Last March, Will Ferrell created a charity event to raise 1 million dollars for “Cancer for College,” in which he would play 10 positions (including a third base coach) for 10 teams in 1 day of Major League Baseball spring training in Arizona. It was an homage to Bert Campaneris, who completed the same feat 5 decades ago, but Ferrell was also — in his own words — “about to break a 59-year-old marketing record that’s already been broken by 3 other people.” HBO collaborated with Ferrell’s Funny or Die banner, filmed it, and now we have the one-hour special Ferrell Takes the Field.
Ferrell has been involved in what seem to be increasingly meta projects, from the incredibly niche IFC miniseries The Spoils of Babylon and The Spoils Before Dying to his completely played-straight Lifetime movie A Deadly Adoption; and in that vein, Ferrell Takes the Field feels like a natural next step. For most of the special, Ferrell plays a caricature of himself, pretending to be truly invested in his teams, and suitably devastated when he’s “traded,” giving exit interviews and more to that effect. Yet oddly, if there was a time for him to play things straight (and really give a perspective on being an outsider in such a unique situation), it would be here. Instead, his choice to spend the day as a character instead of himself (especially given his personal connection to the charity) leads to a tonal mismatch.
Ferrell is still of course very funny. But the short, whirlwind special seems to have left so much on the cutting room floor, only getting to tease small moments as its star fields his 10 positions, razzes the team and managers, and tosses out soundbites in his one-on-one interviews about how “the passive bunt is the symbol of America’s greatness” and how his day is all “intensity, honor, and crushing ass.” His actually playing has sincere though mixed results, and fans seem to largely be delighted by his presence (the players, some of whom are vying for actual contracts, slightly less so). But it also seems like the kind of event that would be incredibly fun … if you were there.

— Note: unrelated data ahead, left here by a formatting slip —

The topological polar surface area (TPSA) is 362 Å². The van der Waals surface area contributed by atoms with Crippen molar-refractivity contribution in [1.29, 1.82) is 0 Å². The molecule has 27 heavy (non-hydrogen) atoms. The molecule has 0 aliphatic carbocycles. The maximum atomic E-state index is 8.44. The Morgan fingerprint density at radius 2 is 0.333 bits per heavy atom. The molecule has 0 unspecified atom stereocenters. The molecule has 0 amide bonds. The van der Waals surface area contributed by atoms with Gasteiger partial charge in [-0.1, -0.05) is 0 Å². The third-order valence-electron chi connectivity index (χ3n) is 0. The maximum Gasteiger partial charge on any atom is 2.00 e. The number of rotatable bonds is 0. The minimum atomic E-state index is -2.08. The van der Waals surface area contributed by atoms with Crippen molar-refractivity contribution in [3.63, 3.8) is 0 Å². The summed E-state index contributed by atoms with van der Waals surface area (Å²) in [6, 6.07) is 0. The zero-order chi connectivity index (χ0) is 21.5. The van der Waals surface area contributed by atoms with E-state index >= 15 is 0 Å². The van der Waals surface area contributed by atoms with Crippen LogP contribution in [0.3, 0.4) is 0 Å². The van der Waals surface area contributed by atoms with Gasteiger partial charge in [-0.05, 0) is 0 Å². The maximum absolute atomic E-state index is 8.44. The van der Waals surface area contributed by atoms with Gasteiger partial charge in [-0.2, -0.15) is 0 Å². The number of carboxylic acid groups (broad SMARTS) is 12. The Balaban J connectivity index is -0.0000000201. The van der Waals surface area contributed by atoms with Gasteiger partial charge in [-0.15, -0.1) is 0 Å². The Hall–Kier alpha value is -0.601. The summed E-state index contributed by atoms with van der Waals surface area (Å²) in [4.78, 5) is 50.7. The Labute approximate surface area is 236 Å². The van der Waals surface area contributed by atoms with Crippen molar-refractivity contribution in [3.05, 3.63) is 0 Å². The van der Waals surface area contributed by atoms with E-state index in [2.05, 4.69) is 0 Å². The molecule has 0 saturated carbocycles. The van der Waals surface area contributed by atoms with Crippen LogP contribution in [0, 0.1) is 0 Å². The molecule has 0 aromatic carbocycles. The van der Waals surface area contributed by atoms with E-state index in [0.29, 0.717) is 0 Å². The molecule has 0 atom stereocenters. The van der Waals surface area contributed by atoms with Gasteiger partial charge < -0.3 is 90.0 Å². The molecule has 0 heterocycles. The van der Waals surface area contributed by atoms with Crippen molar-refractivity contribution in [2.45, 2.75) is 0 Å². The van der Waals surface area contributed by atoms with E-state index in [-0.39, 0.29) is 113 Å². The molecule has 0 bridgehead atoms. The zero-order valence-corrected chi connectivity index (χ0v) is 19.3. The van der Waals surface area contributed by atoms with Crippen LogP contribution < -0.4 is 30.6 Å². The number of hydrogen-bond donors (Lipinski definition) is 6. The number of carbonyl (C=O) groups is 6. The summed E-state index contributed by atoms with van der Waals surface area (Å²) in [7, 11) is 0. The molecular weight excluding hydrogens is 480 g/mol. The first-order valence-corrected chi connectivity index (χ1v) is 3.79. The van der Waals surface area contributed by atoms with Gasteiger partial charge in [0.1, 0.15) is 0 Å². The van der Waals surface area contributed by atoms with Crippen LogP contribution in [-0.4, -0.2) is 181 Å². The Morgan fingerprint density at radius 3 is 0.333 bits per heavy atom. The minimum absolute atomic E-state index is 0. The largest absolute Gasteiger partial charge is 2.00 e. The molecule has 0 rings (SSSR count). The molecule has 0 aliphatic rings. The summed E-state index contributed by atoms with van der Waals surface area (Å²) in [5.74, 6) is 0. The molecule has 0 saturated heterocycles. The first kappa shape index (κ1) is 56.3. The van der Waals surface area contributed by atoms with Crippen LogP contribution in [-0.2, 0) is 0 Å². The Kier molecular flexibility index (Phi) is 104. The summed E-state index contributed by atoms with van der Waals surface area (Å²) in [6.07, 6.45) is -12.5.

In many ways the special is a performance piece, and for fans of the 10 AL and NL West teams Ferrell briefly joins, it’s also a chance to get some of the in-jokes about the specific personnel who are featured. (Ferrell has a particularly funny riff on him “hating” Oakland A’s general manager Billy Beane, for example). And while ultimately it’s clear that Ferrell had fun, the fans seemed to enjoy it, and a lot of money for charity was raised, the special’s viability (or longevity) as an HBO documentary is less certain. Despite Ferrell’s passionate declaration that he had his “cap on backwards, cock and balls flying,” the 47-year-old also acknowledged, “I’m too old for this shit.”
Rating: ★★★ Good, but could have been better
Ferrell Takes the Field premieres Saturday, September 12th at 10 p.m. on HBO.